Transitional cell carcinoma

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Transitional cell carcinoma
Other namesUrothelial carcinoma
Bladder urothelial carcinoma (1) pT1.JPG
Histopathology of transitional carcinoma of the urinary bladder. Transurethral biopsy. Hematoxylin and eosin stain.
SpecialtyOncology

Transitional cell carcinoma, also called urothelial carcinoma, is a type of cancer that typically occurs in the urinary system. It is the most common type of bladder cancer and cancer of the ureter, urethra, and urachus. It accounts for 95% of bladder cancer cases.[1][2]

It is the second most common type of kidney cancer, but accounts for only five to 10 percent of all primary renal malignant tumors.[3]

Transitional cell carcinomas arise from the transitional epithelium, a tissue lining the inner surface of these hollow organs.[4]

When the term "urothelial" is used, it specifically refers to a carcinoma of the urothelium, meaning a transitional cell carcinomas of the urinary system.

Signs and symptoms[edit]

Signs and symptoms of transitional cell carcinomas depend on the location and extent of the cancer.[citation needed]

Causes[edit]

Urothelial carcinoma is a prototypical example of a malignancy arising from environmental carcinogenic influences. By far the most important cause is cigarette smoking, which contributes to approximately one-half of the disease burden. Chemical exposure, such as those sustained by workers in the petroleum industry, the manufacture of paints and pigments (e.g., aniline dyes), and agrochemicals are known to predispose one to urothelial cancer. The risk is lowered by increased liquid consumption, presumably as a consequence of increased urine production and thus less dwell time on the urothelial surface. Conversely, risk is increased among long-haul truck drivers and others in whom long urine dwell-times are encountered. As with most epithelial cancers, physical irritation has been associated with increased risk of malignant transformation of the urothelium. Thus, urothelial carcinomas are more common in the context of chronic urinary stone disease, chronic catheterization (as in patients with paraplegia or multiple sclerosis), and chronic infections. Some particular examples are listed below:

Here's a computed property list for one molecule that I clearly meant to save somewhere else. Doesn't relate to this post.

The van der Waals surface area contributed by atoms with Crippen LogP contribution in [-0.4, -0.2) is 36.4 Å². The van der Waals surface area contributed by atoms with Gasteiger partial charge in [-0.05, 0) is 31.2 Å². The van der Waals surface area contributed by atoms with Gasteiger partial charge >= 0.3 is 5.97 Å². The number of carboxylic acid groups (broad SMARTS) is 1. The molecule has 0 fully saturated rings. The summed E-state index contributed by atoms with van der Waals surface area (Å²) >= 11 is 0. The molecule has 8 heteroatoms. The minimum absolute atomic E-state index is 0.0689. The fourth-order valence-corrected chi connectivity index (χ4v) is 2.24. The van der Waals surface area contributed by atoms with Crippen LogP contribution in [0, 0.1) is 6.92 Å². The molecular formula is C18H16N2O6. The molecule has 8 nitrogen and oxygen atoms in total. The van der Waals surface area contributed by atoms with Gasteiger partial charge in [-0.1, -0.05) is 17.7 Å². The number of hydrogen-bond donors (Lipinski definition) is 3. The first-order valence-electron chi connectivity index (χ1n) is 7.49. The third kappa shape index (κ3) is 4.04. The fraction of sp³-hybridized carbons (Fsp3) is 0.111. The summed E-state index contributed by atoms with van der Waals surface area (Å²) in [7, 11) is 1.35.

1. Certain drugs, such as cyclophosphamide, via the metabolites acrolein and phenacetin, may predispose to the development of transitional cell carcinomas (the latter especially with respect to the upper urinary tract).[5]
  2. Radiation exposure
  3. Somatic mutation, such as deletion of chromosome 9q, 9p, 11p, 17p, 13q, 14q and overexpression of RAS (oncogene) and epidermal growth factor receptor (EGFR).
  4. Presence of an abnormal extra chromosome, classified as a small supernumerary marker chromosome (sSMC), in this malignancy's tumor cells. The sSMC has an isochromosome-like structure consisting of two copies of the short (i.e. p) arm of chromosome 5. In consequence, the malignant cells bearing it have four copies of this p arm's genetic material, two from each of the normal chromosome 5's and two from the sSMC.[6] "sSMC i(5)(p10)" is the single most common recurrent structural chromosomal abnormality in transitional cell carcinoma, being present in its malignant cells in most cases of the disease. Transitional cell bladder carcinomas associated with this sSMS are more aggressive and invasive than those not associated with it.[7]

Growth and spread[edit]

Transitional cell carcinomas are often multifocal, with 30–40% of patients having more than one tumor at diagnosis. The pattern of growth of transitional cell carcinomas can be papillary, sessile, or carcinoma in situ. The most common site of transitional cell carcinoma metastasis outside the pelvis is bone (35%); of these, 40 percent are in the spine.[8]